Planning for a performant, secure, backwards-compatible future

Upgrading to the newest Oracle SPARC server family is an intelligent investment for the future. Fully optimised for Oracle workloads, SPARC systems offer unbeatable performance, particularly for Oracle database applications.

And with security integrated at the chip level, your operations are more resistant to hacking and malware. In this way, SPARC systems improve the overall resilience of your operations.

The value of the Application Binary Guarantee should not be underestimated either. Although the CTO would prefer to retire legacy applications entirely, this is not feasible in most cases. So being able to guarantee full compatibility with new hardware is an extremely valuable strategic benefit.

To learn more about the latest family of Oracle SPARC servers and how they will help your business achieve more, please get in touch.

Why Oracle SPARC for your Data Centre

Why Oracle SPARC still has a place in your data centre

Despite the general trend towards cloud computing, there will almost always be a need for onsite data storage and processing. Given that hardware ages at the same time as stakeholders become increasingly demanding, you will inevitably need to refresh your data centre hardware periodically.

So why should you choose Oralce SPARC systems instead of cheaper, generic servers?

A perfectly optimised technology stack

Oracle SPARC servers are admittedly not suitable (or necessary) for every IT environment. But when it comes to running Oracle databases, it would be a serious investment mistake not to choose SPARC.

Every SPARC system has been designed and optimised for Oracle workloads. The M7 processor has been tuned to handle transactional workloads and data analytic workloads simultaneously – in real-time – for maximum performance. In addition to superior speed, SPARC systems offer seamless security that protects the entire stack, from bare metal through OS and applications.

Meeting the challenge of legacy applications

For well-established businesses, legacy applications are essential to operations – otherwise, they would have been replaced. These applications pre-date the cloud and may rely on now-redundant technologies. To stay in operation may normally require a rebuilding infrastructure from scratch at a significant cost.

Oracle SPARC servers provide a platform capable of supporting legacy applications and delivers a much-needed performance/security boost. The performance gains are complemented by lower cost of deployment and an increase in overall security thanks to the close integration of hardware and software.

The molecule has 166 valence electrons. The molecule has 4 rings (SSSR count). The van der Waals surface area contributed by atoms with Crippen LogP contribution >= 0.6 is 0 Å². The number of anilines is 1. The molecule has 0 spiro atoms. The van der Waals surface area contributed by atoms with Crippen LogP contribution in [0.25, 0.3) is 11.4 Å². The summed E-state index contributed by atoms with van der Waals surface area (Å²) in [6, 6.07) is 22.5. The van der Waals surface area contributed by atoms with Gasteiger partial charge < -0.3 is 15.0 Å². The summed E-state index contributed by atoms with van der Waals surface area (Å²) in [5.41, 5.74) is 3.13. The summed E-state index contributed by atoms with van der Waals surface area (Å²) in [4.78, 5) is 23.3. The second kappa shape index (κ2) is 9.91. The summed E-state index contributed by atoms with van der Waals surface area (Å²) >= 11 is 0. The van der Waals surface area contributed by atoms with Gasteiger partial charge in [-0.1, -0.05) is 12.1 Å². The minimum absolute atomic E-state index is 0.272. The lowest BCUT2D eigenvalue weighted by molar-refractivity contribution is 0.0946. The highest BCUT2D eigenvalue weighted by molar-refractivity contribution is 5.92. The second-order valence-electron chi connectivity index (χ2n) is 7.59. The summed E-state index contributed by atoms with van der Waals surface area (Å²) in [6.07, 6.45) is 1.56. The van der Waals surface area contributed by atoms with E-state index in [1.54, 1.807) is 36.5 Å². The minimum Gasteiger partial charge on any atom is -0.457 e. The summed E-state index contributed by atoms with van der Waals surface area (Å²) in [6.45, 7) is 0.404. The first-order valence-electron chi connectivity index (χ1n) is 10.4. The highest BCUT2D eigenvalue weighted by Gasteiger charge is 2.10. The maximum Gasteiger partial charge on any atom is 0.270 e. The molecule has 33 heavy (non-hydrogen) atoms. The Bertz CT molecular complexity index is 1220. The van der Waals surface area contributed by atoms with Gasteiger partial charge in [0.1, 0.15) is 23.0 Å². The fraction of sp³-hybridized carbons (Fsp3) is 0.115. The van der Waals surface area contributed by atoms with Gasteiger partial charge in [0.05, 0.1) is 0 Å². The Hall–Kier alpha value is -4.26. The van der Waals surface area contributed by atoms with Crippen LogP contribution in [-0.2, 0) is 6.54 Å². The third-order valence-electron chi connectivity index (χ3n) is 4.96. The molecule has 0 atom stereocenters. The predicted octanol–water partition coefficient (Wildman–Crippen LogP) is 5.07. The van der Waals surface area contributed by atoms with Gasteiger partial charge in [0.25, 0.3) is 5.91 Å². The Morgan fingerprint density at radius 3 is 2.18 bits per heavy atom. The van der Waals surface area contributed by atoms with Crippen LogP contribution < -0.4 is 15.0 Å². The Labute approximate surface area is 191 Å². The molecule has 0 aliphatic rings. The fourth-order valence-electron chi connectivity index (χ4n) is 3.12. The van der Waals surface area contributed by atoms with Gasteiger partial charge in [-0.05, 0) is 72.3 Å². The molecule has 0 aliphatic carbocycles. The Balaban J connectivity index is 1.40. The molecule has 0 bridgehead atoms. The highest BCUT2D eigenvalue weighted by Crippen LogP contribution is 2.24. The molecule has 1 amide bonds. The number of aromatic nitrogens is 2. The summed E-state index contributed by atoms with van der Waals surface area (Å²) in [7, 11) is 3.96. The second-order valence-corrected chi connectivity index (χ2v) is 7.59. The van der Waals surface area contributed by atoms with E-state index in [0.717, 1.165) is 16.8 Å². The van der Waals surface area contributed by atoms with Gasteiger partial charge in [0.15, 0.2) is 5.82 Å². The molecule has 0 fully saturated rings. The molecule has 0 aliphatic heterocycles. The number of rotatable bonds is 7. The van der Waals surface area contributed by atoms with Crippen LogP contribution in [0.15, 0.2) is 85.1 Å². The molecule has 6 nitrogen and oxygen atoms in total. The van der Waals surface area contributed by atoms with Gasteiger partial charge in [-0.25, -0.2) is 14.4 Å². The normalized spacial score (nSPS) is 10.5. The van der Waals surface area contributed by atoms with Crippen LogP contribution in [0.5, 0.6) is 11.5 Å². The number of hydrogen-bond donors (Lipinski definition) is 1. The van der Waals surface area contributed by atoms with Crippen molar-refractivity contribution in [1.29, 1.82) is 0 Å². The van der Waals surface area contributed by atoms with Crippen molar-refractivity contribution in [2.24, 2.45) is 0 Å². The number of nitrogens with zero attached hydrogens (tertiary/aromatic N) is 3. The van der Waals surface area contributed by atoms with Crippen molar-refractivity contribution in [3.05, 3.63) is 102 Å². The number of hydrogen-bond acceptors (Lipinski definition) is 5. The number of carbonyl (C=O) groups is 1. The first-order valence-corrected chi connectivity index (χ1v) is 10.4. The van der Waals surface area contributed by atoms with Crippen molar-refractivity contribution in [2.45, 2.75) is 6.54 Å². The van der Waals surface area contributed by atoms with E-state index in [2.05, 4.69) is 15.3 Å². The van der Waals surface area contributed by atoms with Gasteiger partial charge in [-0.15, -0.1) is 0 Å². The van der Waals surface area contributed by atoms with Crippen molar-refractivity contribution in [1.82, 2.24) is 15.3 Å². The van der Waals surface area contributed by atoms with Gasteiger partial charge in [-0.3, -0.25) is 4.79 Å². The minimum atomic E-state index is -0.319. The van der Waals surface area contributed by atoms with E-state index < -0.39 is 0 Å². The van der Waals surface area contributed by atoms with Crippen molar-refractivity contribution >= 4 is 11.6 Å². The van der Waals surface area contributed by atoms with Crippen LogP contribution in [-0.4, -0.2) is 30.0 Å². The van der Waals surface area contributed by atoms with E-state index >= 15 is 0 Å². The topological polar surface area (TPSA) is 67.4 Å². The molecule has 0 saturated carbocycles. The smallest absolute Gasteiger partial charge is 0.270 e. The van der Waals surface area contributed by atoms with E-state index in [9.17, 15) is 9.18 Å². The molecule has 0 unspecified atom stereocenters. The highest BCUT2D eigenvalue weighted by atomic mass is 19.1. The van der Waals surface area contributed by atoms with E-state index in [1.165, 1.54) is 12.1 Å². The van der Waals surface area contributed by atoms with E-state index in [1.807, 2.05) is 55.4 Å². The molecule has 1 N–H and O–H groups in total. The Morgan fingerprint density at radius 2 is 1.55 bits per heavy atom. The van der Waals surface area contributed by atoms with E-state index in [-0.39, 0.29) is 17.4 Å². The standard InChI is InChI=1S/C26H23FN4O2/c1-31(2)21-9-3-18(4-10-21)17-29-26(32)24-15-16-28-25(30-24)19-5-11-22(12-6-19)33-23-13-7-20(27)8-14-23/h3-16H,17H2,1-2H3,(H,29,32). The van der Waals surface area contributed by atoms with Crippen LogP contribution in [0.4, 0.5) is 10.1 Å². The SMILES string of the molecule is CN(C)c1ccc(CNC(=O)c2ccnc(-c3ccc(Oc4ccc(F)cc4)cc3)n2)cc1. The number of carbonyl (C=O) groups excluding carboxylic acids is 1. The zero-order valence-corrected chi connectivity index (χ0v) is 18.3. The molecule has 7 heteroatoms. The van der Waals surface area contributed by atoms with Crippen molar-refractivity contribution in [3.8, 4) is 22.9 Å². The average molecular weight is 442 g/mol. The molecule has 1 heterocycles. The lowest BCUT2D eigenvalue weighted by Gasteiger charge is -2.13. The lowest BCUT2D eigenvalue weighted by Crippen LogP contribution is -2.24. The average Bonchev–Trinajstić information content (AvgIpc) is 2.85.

Easing your transition to the cloud

Even as you refresh your data centre, you will also be planning the future of your data operations. As mentioned earlier, the cloud will almost certainly factor in your strategy, so it makes sense to consider how to smooth the transition when you are ready to begin the migration.

The Oracle SPARC Cloud Service is built using the same technology as SPARC servers deployed in on-premise data centres. Which means that any systems you build now will be fully compatible with Oracle Cloud. Future migration projects will be both quicker and cheaper because code will not require significant re-engineering to take advantage of the hosted platform.

In fact, SPARC users can simply extend their environment into Oracle Cloud using the dedicated compute service that has been built for precisely this purpose.

Investing in on-premise SPARC servers is an investment in the future

With the prevalence of “cloud-first” strategies, it seems that the era of the on-premise data centre is in decline. But as demand for exceptional computing speed and real-time processing accelerates, your choice of local servers becomes even more important.

Thanks to the full-stack optimisation of SPARC servers and the seamless workload cloud transitioning functionality, investment in an Oracle environment will deliver more benefits for longer. If nothing else, your business buys time to solidify its future cloud strategy and enjoys superior performance and security in the interim.

To learn more about your SPARC server options SPARC and the advantages available to your business. If you are looking to define a long-term strategy for your SPARC enviroment our  latest infographic  looks at some of the opitons and questions you should be asking.